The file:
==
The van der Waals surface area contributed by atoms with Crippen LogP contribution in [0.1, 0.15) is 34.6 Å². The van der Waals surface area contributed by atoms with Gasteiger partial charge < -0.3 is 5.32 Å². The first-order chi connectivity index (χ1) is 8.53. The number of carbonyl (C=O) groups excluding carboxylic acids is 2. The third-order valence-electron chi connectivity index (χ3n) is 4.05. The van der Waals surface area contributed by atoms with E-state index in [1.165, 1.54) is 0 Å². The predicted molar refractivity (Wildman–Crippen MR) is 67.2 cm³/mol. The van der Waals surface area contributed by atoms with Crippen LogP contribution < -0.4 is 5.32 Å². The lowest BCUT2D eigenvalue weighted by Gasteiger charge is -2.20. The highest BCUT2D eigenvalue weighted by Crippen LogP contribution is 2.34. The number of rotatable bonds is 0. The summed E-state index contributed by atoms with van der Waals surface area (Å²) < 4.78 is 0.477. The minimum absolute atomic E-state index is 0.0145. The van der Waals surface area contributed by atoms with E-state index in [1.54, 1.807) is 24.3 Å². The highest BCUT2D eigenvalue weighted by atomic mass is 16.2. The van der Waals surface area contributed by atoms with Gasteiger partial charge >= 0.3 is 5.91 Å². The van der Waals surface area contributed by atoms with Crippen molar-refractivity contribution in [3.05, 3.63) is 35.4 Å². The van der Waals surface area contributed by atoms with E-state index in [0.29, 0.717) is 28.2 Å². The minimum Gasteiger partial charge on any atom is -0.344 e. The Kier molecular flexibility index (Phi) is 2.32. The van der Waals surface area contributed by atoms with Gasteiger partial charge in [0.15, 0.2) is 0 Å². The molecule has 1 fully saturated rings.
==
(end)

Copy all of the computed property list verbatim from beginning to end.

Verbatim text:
The van der Waals surface area contributed by atoms with Crippen LogP contribution in [0.1, 0.15) is 34.6 Å². The van der Waals surface area contributed by atoms with Gasteiger partial charge < -0.3 is 5.32 Å². The first-order chi connectivity index (χ1) is 8.53. The number of carbonyl (C=O) groups excluding carboxylic acids is 2. The third-order valence-electron chi connectivity index (χ3n) is 4.05. The van der Waals surface area contributed by atoms with E-state index in [1.165, 1.54) is 0 Å². The predicted molar refractivity (Wildman–Crippen MR) is 67.2 cm³/mol. The van der Waals surface area contributed by atoms with Crippen LogP contribution < -0.4 is 5.32 Å². The lowest BCUT2D eigenvalue weighted by Gasteiger charge is -2.20. The highest BCUT2D eigenvalue weighted by Crippen LogP contribution is 2.34. The number of rotatable bonds is 0. The summed E-state index contributed by atoms with van der Waals surface area (Å²) < 4.78 is 0.477. The minimum absolute atomic E-state index is 0.0145. The van der Waals surface area contributed by atoms with E-state index in [1.54, 1.807) is 24.3 Å². The highest BCUT2D eigenvalue weighted by atomic mass is 16.2. The van der Waals surface area contributed by atoms with Gasteiger partial charge >= 0.3 is 5.91 Å². The van der Waals surface area contributed by atoms with Crippen molar-refractivity contribution in [3.05, 3.63) is 35.4 Å². The van der Waals surface area contributed by atoms with E-state index in [0.29, 0.717) is 28.2 Å². The minimum Gasteiger partial charge on any atom is -0.344 e. The Kier molecular flexibility index (Phi) is 2.32. The van der Waals surface area contributed by atoms with Gasteiger partial charge in [0.15, 0.2) is 0 Å². The molecule has 1 fully saturated rings.